In the century or so I spent writing The Button Collector, I stumbled upon a veritable alternate universe filled with people who do incredible things with buttons. I figure it must be a deadly sin of some sort to keep them all to myself, so from time to time I want to use this blog to focus on a few of the more fascinating folks out there in Buttonlandia.
Today, I’m really happy to start this series off with Celia Barbieri, The Button Florist, whose studio is in the wonderfully funky, friendly, and all-around fabulous River Arts District in Asheville, NC. Recently I was able to spend several hours with Barbieri learning about her art and all other sorts of button related trivia.
The Button Florist, not unexpectedly, creates flowers out of buttons. This in itself is not as unique as you might think if you haven’t spent as much time as I have googling and tweeting and pinning and tumbling button stuff on the Internet. Just do a quick search for button bouquets—try Pinterest for starters–and I’m willing to bet you will be surprised at what a thing button flowers have become. I can’t say why for sure, but my personal theory is that the button flower market has heated up because it combines several broadly appealing vibes—vintage, boho, whimsical, steampunk—and has somehow blossomed (sorry!) into its own at just the right moment.
In this rich field, The Button Florist stands out thanks to her use of ceramic buttons that she makes and combines with vintage and upcycled buttons to create a product that is much more art than craft. She uses found objects of all kinds—bits of light fixtures, metal strainers, kitchen tools, seed pods, and more—to add texture and pattern to the ceramic pieces. She traces her appreciation for things cast off back to when she was a little girl and had that child-like ability to see little gems other people overlooked—keys, shells, pieces of metal. That’s not so unusual. What is unusual is the fact that she never lost it.
During our visit, Barbieri picked up an intricate metal disk and explained: “My grandmother died a year ago and I’d always loved this little hanger that she had on her wall—it was used to hang pictures but I don’t know what it’s called. Every time I use it, I think of her…..It’s like that with all these bits and pieces. I wonder who had them and what their story is.”
An equally distinctive feature of Barbieri is how her artistry has spanned her whole life. “I’ve been an artist from always,” she said. She was in high school when she first started the button flowers. “I saw a flower made of buttons in the Sundance catalog and I thought, ‘Those are so cool.’ And then I thought, ‘I could do that.”’ And so she did, giving her first bouquet to her sister. “My best friend and I were all about collecting stuff,” Barbieri continued, “so the buttons were a new little treasure to collect.” The girls started giving button flowers to friends when they were freshmen in high school. By the time they were seniors, Barbieri realized she could sell them, starting with a shop in her native Kansas City.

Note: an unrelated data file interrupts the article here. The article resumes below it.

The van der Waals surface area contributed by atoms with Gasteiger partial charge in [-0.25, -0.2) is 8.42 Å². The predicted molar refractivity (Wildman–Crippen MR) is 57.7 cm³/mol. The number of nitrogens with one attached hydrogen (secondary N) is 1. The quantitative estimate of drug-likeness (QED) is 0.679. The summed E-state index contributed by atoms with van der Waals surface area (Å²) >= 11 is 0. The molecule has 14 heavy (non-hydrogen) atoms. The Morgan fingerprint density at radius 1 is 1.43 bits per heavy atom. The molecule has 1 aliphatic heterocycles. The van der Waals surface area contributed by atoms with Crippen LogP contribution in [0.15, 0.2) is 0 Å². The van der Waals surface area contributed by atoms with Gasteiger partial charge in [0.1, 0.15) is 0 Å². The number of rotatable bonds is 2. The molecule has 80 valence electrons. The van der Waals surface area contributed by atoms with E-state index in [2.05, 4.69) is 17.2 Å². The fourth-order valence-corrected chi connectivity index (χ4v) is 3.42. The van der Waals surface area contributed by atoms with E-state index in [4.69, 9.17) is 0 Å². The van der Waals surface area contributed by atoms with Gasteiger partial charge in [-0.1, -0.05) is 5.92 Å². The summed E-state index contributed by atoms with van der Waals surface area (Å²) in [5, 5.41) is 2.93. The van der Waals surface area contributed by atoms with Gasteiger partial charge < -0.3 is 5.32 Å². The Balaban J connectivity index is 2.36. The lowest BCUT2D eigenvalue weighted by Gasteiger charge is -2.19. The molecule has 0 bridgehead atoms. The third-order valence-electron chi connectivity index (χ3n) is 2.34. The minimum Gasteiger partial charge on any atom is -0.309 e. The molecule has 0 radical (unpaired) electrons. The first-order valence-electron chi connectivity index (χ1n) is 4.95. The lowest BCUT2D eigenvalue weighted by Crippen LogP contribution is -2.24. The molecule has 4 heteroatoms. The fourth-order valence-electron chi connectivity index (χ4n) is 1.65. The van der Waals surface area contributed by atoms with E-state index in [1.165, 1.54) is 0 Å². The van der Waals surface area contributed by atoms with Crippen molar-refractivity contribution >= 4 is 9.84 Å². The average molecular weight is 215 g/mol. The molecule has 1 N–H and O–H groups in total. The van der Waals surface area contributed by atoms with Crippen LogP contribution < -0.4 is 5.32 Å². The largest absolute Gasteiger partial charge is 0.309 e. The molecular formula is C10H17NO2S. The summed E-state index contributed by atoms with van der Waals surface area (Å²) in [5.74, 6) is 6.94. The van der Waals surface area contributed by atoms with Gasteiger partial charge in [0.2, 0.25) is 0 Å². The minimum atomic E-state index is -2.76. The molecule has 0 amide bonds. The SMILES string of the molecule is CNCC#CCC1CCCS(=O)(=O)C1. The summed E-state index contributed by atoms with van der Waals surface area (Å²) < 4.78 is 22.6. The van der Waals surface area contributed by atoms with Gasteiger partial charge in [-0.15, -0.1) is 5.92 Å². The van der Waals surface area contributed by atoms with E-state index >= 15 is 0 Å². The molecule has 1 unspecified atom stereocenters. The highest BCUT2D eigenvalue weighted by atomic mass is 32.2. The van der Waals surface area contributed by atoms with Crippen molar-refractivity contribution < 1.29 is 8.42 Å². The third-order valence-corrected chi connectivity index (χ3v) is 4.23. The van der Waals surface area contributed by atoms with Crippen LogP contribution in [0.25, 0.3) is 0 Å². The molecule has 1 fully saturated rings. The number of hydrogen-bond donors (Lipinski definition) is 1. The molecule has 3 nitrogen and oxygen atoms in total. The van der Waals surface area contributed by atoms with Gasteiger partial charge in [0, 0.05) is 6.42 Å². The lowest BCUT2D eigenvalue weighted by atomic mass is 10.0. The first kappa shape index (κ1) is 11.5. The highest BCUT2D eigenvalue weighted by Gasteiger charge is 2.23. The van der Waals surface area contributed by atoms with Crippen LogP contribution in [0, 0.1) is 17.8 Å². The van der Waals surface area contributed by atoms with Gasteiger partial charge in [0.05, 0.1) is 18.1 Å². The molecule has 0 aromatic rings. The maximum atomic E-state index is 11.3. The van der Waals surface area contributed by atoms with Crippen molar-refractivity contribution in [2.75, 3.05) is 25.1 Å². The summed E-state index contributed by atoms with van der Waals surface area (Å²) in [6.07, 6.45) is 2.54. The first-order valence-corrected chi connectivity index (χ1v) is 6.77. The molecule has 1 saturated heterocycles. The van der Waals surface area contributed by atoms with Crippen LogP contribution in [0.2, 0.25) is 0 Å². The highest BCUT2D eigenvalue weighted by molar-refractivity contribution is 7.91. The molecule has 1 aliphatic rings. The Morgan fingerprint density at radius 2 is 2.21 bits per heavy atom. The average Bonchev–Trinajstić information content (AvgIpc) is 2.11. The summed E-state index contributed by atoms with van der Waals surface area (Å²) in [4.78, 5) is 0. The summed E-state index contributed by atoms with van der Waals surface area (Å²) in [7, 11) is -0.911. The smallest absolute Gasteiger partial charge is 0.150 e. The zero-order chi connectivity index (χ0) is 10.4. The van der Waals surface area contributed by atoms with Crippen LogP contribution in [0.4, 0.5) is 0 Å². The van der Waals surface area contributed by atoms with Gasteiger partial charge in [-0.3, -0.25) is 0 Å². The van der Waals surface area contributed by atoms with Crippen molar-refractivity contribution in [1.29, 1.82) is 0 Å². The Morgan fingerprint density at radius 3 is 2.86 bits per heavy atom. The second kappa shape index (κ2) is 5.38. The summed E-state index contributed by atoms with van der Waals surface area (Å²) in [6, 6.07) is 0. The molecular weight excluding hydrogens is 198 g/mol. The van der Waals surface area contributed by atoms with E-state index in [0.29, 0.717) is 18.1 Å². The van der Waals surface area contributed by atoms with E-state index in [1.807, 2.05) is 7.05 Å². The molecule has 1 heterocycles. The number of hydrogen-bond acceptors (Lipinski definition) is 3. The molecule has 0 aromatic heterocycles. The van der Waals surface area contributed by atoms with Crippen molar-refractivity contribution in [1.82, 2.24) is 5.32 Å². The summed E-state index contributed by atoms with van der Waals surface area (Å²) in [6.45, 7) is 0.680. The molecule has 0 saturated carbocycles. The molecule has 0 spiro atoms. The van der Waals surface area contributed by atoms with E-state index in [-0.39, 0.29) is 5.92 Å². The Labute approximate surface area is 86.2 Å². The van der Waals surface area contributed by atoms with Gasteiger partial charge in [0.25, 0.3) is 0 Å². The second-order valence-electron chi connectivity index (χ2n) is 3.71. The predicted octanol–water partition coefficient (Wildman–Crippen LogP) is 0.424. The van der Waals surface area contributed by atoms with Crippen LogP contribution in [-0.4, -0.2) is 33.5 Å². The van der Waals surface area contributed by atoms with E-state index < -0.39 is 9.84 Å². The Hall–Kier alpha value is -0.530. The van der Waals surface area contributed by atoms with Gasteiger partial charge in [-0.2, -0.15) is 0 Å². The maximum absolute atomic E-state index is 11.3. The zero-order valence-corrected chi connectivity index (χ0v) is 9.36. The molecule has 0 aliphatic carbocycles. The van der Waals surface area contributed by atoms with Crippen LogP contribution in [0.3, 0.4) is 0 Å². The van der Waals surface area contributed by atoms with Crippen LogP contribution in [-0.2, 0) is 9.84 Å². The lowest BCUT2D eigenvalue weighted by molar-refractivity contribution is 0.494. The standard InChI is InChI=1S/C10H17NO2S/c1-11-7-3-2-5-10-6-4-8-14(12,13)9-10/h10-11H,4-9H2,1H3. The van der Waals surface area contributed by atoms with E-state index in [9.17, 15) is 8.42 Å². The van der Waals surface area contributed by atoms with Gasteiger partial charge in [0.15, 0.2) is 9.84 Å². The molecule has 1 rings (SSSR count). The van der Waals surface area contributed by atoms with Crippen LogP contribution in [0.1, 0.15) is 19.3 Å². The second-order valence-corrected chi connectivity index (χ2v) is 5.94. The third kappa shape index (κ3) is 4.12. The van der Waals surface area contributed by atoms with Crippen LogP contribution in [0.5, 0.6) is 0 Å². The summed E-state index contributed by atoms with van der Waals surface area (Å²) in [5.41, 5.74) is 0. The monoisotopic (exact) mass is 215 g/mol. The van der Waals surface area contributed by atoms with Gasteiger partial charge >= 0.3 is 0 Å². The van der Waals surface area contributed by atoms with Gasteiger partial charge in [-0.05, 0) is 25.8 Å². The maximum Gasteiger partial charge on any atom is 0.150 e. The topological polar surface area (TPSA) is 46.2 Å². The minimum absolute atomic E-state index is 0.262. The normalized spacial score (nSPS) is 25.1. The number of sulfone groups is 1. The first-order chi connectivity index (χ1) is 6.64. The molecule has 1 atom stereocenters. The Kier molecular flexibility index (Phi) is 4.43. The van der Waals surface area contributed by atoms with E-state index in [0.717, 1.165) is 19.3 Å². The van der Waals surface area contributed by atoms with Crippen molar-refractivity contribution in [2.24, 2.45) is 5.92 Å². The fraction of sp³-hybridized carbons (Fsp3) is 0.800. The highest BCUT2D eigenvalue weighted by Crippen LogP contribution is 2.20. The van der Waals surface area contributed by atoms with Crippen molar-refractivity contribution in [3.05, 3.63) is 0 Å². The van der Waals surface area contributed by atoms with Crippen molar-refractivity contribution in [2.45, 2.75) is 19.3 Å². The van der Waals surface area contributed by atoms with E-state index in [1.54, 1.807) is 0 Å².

When she was in college at Warren Wilson Barbieri studied ceramics and began making her own buttons. “They’re my unique niche,” she explained. “I realized that all this stuff I had collected and didn’t know what to do with could be used to make the ceramic buttons….It unites the circle theme that runs all through my life.” She also began integrating her proclivity for science and travel into her work. “I majored in science and art in college. I had the mentality that the art would be something I did on the side.” It didn’t work out that way but Barbieri still follows science and sees the environment and nature as huge inspirations for her work. She has picked up items from travels to Ireland, Tibet and other places and incorporates them in her art as well.
On her website Barbieri describes herself as “1 part hippie, 1 part mad scientist and 1 part world traveler.” After getting to know her a bit, I’d say that’s an apt description except for one thing: it doesn’t come close to capturing the artistic vision she exhibits in everything she does. Today, Barbieri’s studio overflows with a medley of color, textures, and artistic ideas. She has recently returned to making ceramic dishware using vintage buttons to press a pattern into the clay. She uses old sweaters to make felt leaves for her bouquets as well as felt wreaths, collars and more. She uses glass beakers to mold tiny ceramic vases. She repurposes old blenders to hold a bunch of single stems. She works with copper wire to make ornaments. She creates wedding bouquets and cake toppers. She makes button earrings, single ceramic buttons, and button magnets.
Her art can be found in a variety of places in addition to her studio. She has pieces in shops sprinkled around the country. She also goes to a dozen or more shows a year, sells on etsy, and makes custom flowers for weddings.
Her market has a wide range, but she admits that one of her favorite customers is the little girl “with some pocket money to spend, who gets excited about buying a flower. . . . . I really like the fact that button flowers are accessible art. Even a child with a little spending money can find something. I may not sell anything that costs thousands of dollars, but I may reach thousands of people.”